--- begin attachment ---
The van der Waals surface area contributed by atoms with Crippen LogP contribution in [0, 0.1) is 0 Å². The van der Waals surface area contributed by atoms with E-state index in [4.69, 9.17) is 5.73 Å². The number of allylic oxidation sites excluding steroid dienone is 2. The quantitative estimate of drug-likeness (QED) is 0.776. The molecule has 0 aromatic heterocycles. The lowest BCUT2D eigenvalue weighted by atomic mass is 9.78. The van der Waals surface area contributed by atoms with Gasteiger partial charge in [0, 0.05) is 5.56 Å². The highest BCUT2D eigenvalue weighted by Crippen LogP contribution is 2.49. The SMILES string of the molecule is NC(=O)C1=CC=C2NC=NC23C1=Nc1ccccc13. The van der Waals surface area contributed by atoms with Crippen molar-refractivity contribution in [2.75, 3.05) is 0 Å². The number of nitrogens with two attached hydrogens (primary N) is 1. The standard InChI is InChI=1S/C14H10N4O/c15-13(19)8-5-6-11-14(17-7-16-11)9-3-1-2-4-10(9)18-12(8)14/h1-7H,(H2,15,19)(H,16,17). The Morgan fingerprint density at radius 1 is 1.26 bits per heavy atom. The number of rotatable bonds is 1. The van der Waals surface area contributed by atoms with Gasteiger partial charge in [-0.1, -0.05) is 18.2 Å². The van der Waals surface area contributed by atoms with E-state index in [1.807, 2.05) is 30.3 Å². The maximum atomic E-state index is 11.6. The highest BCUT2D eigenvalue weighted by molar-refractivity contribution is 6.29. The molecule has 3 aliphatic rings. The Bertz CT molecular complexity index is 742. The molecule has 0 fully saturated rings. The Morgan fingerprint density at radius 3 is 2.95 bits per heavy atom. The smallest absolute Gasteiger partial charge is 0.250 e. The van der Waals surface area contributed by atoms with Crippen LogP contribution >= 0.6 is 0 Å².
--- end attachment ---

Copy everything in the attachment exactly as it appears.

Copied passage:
The van der Waals surface area contributed by atoms with Crippen LogP contribution in [0, 0.1) is 0 Å². The van der Waals surface area contributed by atoms with E-state index in [4.69, 9.17) is 5.73 Å². The number of allylic oxidation sites excluding steroid dienone is 2. The quantitative estimate of drug-likeness (QED) is 0.776. The molecule has 0 aromatic heterocycles. The lowest BCUT2D eigenvalue weighted by atomic mass is 9.78. The van der Waals surface area contributed by atoms with Gasteiger partial charge in [0, 0.05) is 5.56 Å². The highest BCUT2D eigenvalue weighted by Crippen LogP contribution is 2.49. The SMILES string of the molecule is NC(=O)C1=CC=C2NC=NC23C1=Nc1ccccc13. The van der Waals surface area contributed by atoms with Crippen molar-refractivity contribution in [2.75, 3.05) is 0 Å². The number of nitrogens with two attached hydrogens (primary N) is 1. The standard InChI is InChI=1S/C14H10N4O/c15-13(19)8-5-6-11-14(17-7-16-11)9-3-1-2-4-10(9)18-12(8)14/h1-7H,(H2,15,19)(H,16,17). The Morgan fingerprint density at radius 1 is 1.26 bits per heavy atom. The number of rotatable bonds is 1. The van der Waals surface area contributed by atoms with Gasteiger partial charge in [-0.1, -0.05) is 18.2 Å². The van der Waals surface area contributed by atoms with E-state index in [1.807, 2.05) is 30.3 Å². The maximum atomic E-state index is 11.6. The highest BCUT2D eigenvalue weighted by molar-refractivity contribution is 6.29. The molecule has 3 aliphatic rings. The Bertz CT molecular complexity index is 742. The molecule has 0 fully saturated rings. The Morgan fingerprint density at radius 3 is 2.95 bits per heavy atom. The smallest absolute Gasteiger partial charge is 0.250 e. The van der Waals surface area contributed by atoms with Crippen LogP contribution >= 0.6 is 0 Å².